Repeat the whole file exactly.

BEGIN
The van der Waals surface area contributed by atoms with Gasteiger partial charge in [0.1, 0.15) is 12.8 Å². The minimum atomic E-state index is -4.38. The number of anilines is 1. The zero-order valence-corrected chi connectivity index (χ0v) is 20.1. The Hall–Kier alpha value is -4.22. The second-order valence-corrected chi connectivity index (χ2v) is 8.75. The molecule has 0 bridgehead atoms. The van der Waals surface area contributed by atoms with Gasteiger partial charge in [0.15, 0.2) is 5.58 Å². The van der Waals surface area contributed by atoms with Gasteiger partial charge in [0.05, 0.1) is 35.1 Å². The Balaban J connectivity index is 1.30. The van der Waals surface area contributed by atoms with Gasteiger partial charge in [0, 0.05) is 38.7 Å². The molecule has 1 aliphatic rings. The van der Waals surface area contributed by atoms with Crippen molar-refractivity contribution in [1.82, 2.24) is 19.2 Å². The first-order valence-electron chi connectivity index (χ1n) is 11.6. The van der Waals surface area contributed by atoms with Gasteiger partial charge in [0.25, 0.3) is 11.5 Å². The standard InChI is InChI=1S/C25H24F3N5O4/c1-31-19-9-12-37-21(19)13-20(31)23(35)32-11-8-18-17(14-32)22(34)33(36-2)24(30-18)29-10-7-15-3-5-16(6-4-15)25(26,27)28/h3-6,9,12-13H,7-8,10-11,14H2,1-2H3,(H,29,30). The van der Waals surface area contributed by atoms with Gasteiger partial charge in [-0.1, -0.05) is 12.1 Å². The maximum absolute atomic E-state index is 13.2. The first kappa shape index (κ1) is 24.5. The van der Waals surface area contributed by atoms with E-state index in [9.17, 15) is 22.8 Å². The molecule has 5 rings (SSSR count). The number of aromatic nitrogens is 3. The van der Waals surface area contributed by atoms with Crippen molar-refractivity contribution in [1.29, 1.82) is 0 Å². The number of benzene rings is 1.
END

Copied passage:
The van der Waals surface area contributed by atoms with Gasteiger partial charge in [0.1, 0.15) is 12.8 Å². The minimum atomic E-state index is -4.38. The number of anilines is 1. The zero-order valence-corrected chi connectivity index (χ0v) is 20.1. The Hall–Kier alpha value is -4.22. The second-order valence-corrected chi connectivity index (χ2v) is 8.75. The molecule has 0 bridgehead atoms. The van der Waals surface area contributed by atoms with Gasteiger partial charge in [0.15, 0.2) is 5.58 Å². The van der Waals surface area contributed by atoms with Gasteiger partial charge in [0.05, 0.1) is 35.1 Å². The Balaban J connectivity index is 1.30. The van der Waals surface area contributed by atoms with Gasteiger partial charge in [0, 0.05) is 38.7 Å². The molecule has 1 aliphatic rings. The van der Waals surface area contributed by atoms with Crippen molar-refractivity contribution in [1.82, 2.24) is 19.2 Å². The first-order valence-electron chi connectivity index (χ1n) is 11.6. The van der Waals surface area contributed by atoms with Gasteiger partial charge in [0.25, 0.3) is 11.5 Å². The standard InChI is InChI=1S/C25H24F3N5O4/c1-31-19-9-12-37-21(19)13-20(31)23(35)32-11-8-18-17(14-32)22(34)33(36-2)24(30-18)29-10-7-15-3-5-16(6-4-15)25(26,27)28/h3-6,9,12-13H,7-8,10-11,14H2,1-2H3,(H,29,30). The van der Waals surface area contributed by atoms with Gasteiger partial charge in [-0.1, -0.05) is 12.1 Å². The maximum absolute atomic E-state index is 13.2. The first kappa shape index (κ1) is 24.5. The van der Waals surface area contributed by atoms with E-state index in [9.17, 15) is 22.8 Å². The molecule has 5 rings (SSSR count). The number of aromatic nitrogens is 3. The van der Waals surface area contributed by atoms with Crippen molar-refractivity contribution in [1.29, 1.82) is 0 Å². The number of benzene rings is 1.